Tuesday, March 07, 2006


In Megilat Esther there are a number of words that are mentioned first in Akkadian, and then in Hebrew - pur and goral, and the names of the months, for example. The heroine's name is also given twice - Hadassah and Esther. In this case Esther is not a translation of Hadassah of course, but rather the Persian name she went by.

The name Esther - אסתר - is connected to the Babylonian deity Ishtar (yes, the same name as the notoriously unsuccessful movie.) They both derive from the Indo-European root ster, and the related Semitic root ctr which gave us the Greek goddess Aphrodite and the Phoenician goddess Astarte עשתרת. That same root gives us the English words star, astral, stellar and disaster (not in the stars.)

The rabbis in Chullin 139b say that there is a hint to Esther's name in the Torah:
ואנכי הסתר אסתיר - And I will surely hide (Devarim 31:18). The idea that God is hidden in the story of Purim is well known. But were the rabbis unaware of the original etymology of the name?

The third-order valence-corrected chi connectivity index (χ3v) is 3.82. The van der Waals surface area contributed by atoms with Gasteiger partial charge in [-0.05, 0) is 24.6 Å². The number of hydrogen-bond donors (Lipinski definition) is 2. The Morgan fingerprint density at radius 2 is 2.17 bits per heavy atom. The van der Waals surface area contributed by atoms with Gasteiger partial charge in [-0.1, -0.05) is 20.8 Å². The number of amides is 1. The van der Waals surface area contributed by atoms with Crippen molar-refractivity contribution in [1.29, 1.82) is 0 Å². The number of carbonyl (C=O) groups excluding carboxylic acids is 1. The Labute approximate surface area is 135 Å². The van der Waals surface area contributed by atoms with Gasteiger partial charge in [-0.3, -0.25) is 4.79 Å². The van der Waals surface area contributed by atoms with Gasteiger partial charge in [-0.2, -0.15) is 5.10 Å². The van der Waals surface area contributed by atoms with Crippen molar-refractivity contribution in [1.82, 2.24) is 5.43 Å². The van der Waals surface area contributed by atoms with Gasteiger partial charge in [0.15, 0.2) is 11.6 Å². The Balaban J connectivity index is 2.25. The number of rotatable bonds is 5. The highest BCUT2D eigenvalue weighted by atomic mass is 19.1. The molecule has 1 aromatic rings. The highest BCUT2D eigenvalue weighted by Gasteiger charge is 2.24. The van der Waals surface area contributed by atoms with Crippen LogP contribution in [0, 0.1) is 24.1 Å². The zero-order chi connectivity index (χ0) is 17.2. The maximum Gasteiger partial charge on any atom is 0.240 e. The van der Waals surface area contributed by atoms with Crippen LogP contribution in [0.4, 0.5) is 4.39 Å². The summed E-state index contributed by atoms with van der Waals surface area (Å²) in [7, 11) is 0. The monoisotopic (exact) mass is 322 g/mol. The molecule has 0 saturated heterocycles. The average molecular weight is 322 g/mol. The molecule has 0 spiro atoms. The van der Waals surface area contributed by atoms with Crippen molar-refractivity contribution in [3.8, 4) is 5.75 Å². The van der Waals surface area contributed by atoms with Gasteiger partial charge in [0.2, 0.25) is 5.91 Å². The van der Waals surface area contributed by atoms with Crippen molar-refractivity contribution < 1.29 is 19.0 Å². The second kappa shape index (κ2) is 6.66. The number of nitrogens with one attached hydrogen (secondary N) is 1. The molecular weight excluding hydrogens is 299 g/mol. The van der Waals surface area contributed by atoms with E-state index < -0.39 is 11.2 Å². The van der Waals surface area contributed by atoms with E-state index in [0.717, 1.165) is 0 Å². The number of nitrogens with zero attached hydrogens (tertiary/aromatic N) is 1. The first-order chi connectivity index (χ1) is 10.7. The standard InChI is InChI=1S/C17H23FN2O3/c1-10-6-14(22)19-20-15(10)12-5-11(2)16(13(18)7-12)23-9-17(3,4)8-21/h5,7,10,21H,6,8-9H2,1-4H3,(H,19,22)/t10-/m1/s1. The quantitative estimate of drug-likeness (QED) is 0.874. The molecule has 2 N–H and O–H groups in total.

Rabbi Josh Waxman in Parshablog has a good explanation:

"While Esther and Mordechai are indeed the names Ishtar and Marduk, that does not (nor should not) preclude the name Esther having Hebrew connotations.

It is only if you think that pshat means that a word can have one and only one meaning that you would think it could not have another connotation. Let me give an example. Say I were writing a story about a creative type and called him Art. It is a perfectly normal American name, but that should not stop someone from analyzing my story and (correctly) concluding that I intended a pun."

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